<"https://www.yourlawyer.com/topics/overview/transvaginal_mesh_injuries">Transvaginal mesh devices used to treat pelvic organ prolapse (POP) need more regulatory oversight, a federal advisory panel said yesterday. According to a report from The Wall Street Journal, the group of outside medical experts backed a proposal by the U.S. Food & Drug Administration (FDA) to require premarket studies before transvaginal mesh products can be approved for POP repair.
Since 2008, the FDA has warned twice that use of transvaginal mesh had been tied to serious complications, including mesh erosion, infection, pain, dyspareunia, vaginal scarring, urinary retention or urinary incontinence. According to its latest warning in July, the FDA has received more than 2,800 complaints about transvaginal mesh complications since 2009. Of those, more than 1,500 were associated with POP repair, and three involved fatalities. The July alert also raised doubts as to whether transvaginal mesh devices offered any additional benefit over other procedures.
Transvaginal mesh products for POP repair were approved under the FDAâ€™s 510(k) clearance program, which does not require human tests. It is used when a device is “substantially equivalent” to another product that was previously approved by the agency. The 510(k) program is a frequent target of critics, who say it is too lax. Earlier this summer, the Institute of Medicine even used problems with transvaginal mesh to highlight deficiencies with 510(k) clearances and recommended that the FDA scrap the program entirely.
In an FDA staff report released last week, the agency proposed that transvaginal mesh devices for POP repair be moved to the highest-risk category for medical devices, Class III. That would mean they would be ineligible for 510(k) clearance, and manufacturers would need to conduct clinical trials in order to have them approved for that use.
During the first day of a two-day hearing of its Obstetrics-Gynecology Devices Panel, the FDA’s advisors backed that idea. While no formal vote was taken, a majority on the panel of outside medical experts said they supported the FDA’s proposal, according to The Wall Street Journal. The panel also backed the agency’s proposal that manufacturers conduct postmarket studies of devices currently on the market.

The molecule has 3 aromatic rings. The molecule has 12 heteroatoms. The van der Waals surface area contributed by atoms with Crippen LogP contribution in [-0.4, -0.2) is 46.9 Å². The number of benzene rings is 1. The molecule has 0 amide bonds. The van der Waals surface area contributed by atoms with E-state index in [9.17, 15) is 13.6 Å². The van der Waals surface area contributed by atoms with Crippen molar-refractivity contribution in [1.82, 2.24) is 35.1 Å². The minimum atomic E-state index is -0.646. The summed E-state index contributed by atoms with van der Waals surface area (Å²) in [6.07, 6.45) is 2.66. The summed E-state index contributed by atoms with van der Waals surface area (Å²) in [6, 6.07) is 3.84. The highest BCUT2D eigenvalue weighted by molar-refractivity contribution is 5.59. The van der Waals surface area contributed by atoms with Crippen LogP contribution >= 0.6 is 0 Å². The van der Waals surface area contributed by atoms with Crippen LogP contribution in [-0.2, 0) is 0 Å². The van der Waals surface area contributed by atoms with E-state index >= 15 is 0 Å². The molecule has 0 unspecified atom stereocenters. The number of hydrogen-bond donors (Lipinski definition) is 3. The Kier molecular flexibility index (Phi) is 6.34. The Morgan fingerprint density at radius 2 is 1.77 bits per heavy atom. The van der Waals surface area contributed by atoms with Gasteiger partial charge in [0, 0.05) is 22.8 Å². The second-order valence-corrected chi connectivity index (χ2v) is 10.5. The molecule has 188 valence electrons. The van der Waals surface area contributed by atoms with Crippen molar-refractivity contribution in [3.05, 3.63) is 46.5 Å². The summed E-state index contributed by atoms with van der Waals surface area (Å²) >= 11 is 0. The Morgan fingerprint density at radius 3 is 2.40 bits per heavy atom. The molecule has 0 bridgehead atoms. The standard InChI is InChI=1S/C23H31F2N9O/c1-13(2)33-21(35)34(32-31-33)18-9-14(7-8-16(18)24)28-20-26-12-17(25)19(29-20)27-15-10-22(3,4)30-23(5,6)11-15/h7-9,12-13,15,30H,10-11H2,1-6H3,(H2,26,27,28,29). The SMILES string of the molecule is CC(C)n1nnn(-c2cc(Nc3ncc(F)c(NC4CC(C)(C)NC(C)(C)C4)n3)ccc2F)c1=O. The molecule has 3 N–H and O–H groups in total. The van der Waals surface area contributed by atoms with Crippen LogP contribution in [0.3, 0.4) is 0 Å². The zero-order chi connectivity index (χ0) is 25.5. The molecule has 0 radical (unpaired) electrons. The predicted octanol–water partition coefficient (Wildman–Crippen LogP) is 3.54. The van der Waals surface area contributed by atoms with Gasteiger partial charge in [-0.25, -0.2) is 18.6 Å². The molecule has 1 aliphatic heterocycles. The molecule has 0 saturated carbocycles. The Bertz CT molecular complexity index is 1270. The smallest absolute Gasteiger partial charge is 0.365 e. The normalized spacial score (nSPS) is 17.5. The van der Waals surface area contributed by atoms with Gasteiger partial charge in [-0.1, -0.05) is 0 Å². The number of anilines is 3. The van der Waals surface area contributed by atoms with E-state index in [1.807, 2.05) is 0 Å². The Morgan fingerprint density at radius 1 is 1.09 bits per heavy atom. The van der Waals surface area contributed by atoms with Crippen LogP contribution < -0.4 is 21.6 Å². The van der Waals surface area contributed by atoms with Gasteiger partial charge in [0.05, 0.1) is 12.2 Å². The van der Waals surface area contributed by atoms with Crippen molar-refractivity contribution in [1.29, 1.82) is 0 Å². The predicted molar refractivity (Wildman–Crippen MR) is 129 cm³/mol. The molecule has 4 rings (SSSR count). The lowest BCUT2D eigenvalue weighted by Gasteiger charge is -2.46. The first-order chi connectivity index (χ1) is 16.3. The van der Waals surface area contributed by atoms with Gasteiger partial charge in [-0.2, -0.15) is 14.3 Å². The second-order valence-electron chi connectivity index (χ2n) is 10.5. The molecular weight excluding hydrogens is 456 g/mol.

The FDA is not legally required to follow the recommendations of its advisory panel, but does so in most cases.
According to a report from Bloomberg News, Johnson & Johnson and other makers of transvaginal mesh devices agreed that the products should be subjected to more studies. They also backed labeling changes to warn of potential risks. But they want transvaginal mesh to remain in the Class II, moderate risk category.
During an interview at the hearing, a director from Endo Pharmaceuticals claimed that a reclassification would be too burdensome for manufacturers.
But an FDA reviewer told the panel that reclassifying would give the FDA control over clinical trials the companies must conduct. Allowing them remain in the lower-risk category â€œwould mean a new device only needs to be as good as a device currently on the market and we are concerned that is not good enough,” the reviewer said, according to Bloomberg News.
A physician speaking for the American Congress of Obstetricians and Gynecologists told the panel that more clinical trials are needed to establish whether the benefits of transvaginal mesh devices outweigh their risk. According to Bloomberg, the group’s representative also pushed for a registry to follow patients already with implants.
Representatives from national surgeons groups told the FDA advisors that transvaginal mesh devices should be used in limited numbers and only by well-trained physicians on carefully chosen patients, Bloomberg said.